Well fuck me…
I just finished reading a study on ‘the Utility of Memes for U.S. Government Influence Campaigns’, released by the CNA, a nonprofit research and analysis organization.
This was probably one of the most interesting article I’ve read in months.
You would have to be living under a rock to be unaware of news about Russian information operations, and recent PSYOPS initiatives à la Cambridge Analytica; but,
Could sharing funny memes actually be used as a form of information warfare?
The CNA suggests they could!
Read the full CNA article at this link here, or you can download a PDF version here.
I’ve summarised the articles key points here:
How Could Memes Be Used In Information Operations?
People like pictures. Images offer some advantages over text, making visual memes well-suited for influence campaigns.
- Images are liked and shared three times more frequently than other types of online content;
- Images increase the likelihood someone will follow instructions (people perform over 300% better with accompanying images);
- Images significantly improve information retention.
Inoculate, infect, and treat.
CNA identified three ways memes may be situated intentionally within information and influence campaigns:
- to inoculate,
- to infect, and
- to treat.
Inoculate: To use a meme in an effort to protect against a threat or anticipated attack.
- Example – the CNA report used a case study from Japan showing how ‘Japan is fighting ISIS with Super-Kawaii Tweets’. While the Japanese campaign provoked controversy, it was effective in undermining ISIS’s image.
Infect: To use a meme to spread a specific message—that aligns with broader mission objectives.
- Example – Russian interference in U.S. presidential election.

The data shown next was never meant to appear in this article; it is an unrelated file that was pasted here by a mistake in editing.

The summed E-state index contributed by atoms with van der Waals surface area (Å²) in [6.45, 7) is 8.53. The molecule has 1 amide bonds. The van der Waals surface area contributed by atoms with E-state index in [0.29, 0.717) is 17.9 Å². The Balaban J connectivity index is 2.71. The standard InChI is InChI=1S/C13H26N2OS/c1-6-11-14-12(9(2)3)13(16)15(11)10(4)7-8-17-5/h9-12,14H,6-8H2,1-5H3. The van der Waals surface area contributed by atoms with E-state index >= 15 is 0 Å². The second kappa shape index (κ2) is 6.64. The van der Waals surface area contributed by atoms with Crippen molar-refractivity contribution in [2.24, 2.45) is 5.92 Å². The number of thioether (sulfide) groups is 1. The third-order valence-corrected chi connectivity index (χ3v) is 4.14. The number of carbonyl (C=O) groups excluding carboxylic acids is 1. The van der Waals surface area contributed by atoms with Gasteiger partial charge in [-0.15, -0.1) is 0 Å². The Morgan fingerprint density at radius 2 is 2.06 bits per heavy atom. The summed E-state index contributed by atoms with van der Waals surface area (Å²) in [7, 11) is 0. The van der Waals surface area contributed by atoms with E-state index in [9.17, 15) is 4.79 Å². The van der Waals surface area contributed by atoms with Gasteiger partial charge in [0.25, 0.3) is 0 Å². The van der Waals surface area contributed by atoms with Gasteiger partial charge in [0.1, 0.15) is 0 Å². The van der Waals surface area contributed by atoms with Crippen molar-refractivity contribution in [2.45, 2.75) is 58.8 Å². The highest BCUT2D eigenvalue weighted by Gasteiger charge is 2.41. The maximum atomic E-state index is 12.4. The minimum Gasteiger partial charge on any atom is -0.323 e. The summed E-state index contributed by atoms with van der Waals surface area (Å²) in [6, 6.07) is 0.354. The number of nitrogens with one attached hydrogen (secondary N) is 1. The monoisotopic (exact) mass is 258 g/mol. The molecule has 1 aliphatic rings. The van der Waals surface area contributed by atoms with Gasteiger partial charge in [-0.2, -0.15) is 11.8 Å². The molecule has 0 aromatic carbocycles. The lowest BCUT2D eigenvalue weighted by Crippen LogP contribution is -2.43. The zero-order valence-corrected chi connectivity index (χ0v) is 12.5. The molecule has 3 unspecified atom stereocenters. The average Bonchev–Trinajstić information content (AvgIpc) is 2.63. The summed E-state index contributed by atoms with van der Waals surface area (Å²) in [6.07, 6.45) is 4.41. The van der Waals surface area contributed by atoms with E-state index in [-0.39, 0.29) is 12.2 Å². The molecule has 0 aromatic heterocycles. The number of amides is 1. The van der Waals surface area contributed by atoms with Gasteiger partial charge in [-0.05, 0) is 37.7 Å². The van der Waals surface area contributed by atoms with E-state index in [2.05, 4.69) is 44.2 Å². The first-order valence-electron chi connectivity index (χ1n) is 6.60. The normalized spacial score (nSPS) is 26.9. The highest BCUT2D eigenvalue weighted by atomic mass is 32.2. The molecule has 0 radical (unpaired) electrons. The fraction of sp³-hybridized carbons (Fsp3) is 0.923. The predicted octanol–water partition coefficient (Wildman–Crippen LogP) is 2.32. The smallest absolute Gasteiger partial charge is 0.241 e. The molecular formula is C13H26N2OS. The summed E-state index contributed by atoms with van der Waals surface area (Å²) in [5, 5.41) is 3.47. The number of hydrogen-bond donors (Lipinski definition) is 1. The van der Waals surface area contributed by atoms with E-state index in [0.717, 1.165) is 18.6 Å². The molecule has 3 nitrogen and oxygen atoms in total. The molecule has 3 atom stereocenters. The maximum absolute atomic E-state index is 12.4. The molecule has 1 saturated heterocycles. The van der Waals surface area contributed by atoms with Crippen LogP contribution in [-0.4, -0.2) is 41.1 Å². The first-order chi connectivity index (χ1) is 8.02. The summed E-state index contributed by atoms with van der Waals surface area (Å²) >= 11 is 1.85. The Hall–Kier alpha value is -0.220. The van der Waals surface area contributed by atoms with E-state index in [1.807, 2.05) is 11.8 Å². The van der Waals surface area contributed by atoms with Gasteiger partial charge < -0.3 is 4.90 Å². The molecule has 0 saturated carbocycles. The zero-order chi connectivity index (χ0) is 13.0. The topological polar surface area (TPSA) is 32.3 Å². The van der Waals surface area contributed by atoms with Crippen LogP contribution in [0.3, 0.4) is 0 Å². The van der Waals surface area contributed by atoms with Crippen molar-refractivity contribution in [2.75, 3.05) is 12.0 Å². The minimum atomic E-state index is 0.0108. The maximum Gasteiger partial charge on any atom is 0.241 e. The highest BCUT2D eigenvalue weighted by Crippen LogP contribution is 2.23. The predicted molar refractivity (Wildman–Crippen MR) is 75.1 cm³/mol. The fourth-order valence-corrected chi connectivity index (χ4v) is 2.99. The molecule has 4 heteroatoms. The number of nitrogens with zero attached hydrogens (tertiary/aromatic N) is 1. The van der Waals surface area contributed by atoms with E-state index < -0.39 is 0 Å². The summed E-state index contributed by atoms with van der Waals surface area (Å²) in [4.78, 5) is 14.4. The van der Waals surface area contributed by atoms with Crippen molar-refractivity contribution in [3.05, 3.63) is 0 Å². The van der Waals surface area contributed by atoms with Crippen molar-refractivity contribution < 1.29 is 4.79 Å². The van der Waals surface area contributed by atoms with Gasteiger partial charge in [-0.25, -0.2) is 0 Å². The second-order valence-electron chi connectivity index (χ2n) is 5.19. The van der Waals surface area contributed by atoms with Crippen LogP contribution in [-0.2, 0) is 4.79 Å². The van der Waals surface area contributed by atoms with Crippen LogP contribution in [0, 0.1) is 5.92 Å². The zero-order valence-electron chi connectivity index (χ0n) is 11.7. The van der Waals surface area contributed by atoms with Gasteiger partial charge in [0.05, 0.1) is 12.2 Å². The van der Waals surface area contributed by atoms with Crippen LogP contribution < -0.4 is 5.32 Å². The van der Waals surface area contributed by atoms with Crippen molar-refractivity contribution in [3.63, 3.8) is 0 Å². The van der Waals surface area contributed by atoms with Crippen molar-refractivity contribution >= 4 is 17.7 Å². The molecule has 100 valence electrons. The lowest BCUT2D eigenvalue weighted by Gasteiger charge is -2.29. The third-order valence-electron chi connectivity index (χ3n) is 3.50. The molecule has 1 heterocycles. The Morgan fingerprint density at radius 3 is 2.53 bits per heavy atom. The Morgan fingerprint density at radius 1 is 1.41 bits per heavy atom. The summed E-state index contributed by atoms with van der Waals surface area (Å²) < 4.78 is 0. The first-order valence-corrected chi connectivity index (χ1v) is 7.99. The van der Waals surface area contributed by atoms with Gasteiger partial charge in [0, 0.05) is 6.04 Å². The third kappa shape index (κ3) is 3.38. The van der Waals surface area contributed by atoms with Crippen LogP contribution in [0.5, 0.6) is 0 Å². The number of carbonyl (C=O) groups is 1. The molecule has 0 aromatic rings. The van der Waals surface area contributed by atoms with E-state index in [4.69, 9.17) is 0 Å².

- Example – ISIS sympathizers launched Twitter Account to portray a ‘softer’ side to ISIS
Treat. To use a meme to treat an already circulating message.
- Example – In 2015, the U.S. Embassy in Russia responded to a Russian disinformation campaign by promoting fake news about U.S. Ambassador John Tefft.
- The U.S. embassy effectively treated the Russian attempt to infect—by turning Tefft’s image into a meme and created their own photoshopped images to mock the fake story.
- Utility. Memes have utility in information and influence campaigns to counter state actors such as Russia and non-state actors such as the Islamic State.
- Shared Language. Memes constitute a “shared cultural language.”
- Emotionally evocative. Research shows emotional cues are preferentially processed in the brain. –Which might explain why we scan internet articles and stop at the pictures.
Issues / Disadvantages:
- Change behaviour. Changing attitude does not necessarily change behaviour.
- Hard to measure. It’s hard to measure the effectiveness and success of memes for off-screen behaviour.
- Meh Factor. They need to be relevant to the audience – and ‘stick’
Conclusion. Memes have significant potential for enhancing influence campaigns but additional research is needed to understand how to employ them effectively.
- Here’s the link to the full article, or you can download a PDF version here.
- Link to the CNA homepage (they wrote the study)
- AnalystAF – Intelligence Analyst Memes – for LOLs
- PSYOPS – Related Article
Have you got experience working in PSYOPS? Are you part of the information operation community? If so, tell us – Do you think Memes have potential in Information Warfare? And more specifically, how could they be measured (i.e. shares, comments)?
Let us know.